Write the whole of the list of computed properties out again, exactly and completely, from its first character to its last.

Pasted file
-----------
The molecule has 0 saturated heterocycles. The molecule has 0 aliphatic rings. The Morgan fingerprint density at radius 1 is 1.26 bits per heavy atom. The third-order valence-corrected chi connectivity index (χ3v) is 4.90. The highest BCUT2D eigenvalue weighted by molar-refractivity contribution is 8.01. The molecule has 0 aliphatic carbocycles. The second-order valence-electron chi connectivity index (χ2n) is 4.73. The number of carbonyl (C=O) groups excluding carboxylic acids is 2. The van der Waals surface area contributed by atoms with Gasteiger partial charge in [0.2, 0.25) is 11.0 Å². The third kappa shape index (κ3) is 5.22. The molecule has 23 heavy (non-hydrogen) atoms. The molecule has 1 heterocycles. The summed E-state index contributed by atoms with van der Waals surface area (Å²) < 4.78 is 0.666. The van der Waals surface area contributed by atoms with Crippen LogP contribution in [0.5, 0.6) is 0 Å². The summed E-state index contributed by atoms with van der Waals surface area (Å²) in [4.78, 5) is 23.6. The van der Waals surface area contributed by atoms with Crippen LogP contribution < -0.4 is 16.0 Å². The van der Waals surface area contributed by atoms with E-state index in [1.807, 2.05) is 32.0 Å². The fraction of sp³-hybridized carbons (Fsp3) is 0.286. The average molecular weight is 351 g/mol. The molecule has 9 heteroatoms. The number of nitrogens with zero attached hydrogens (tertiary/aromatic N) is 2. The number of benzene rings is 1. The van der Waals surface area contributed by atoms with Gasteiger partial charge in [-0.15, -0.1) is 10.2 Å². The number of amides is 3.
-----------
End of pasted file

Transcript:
The molecule has 0 saturated heterocycles. The molecule has 0 aliphatic rings. The Morgan fingerprint density at radius 1 is 1.26 bits per heavy atom. The third-order valence-corrected chi connectivity index (χ3v) is 4.90. The highest BCUT2D eigenvalue weighted by molar-refractivity contribution is 8.01. The molecule has 0 aliphatic carbocycles. The second-order valence-electron chi connectivity index (χ2n) is 4.73. The number of carbonyl (C=O) groups excluding carboxylic acids is 2. The van der Waals surface area contributed by atoms with Gasteiger partial charge in [0.2, 0.25) is 11.0 Å². The third kappa shape index (κ3) is 5.22. The molecule has 23 heavy (non-hydrogen) atoms. The molecule has 1 heterocycles. The summed E-state index contributed by atoms with van der Waals surface area (Å²) < 4.78 is 0.666. The van der Waals surface area contributed by atoms with Crippen LogP contribution in [0.5, 0.6) is 0 Å². The summed E-state index contributed by atoms with van der Waals surface area (Å²) in [4.78, 5) is 23.6. The van der Waals surface area contributed by atoms with Crippen LogP contribution < -0.4 is 16.0 Å². The van der Waals surface area contributed by atoms with E-state index in [1.807, 2.05) is 32.0 Å². The fraction of sp³-hybridized carbons (Fsp3) is 0.286. The average molecular weight is 351 g/mol. The molecule has 9 heteroatoms. The number of nitrogens with zero attached hydrogens (tertiary/aromatic N) is 2. The number of benzene rings is 1. The van der Waals surface area contributed by atoms with Gasteiger partial charge in [-0.15, -0.1) is 10.2 Å². The number of amides is 3.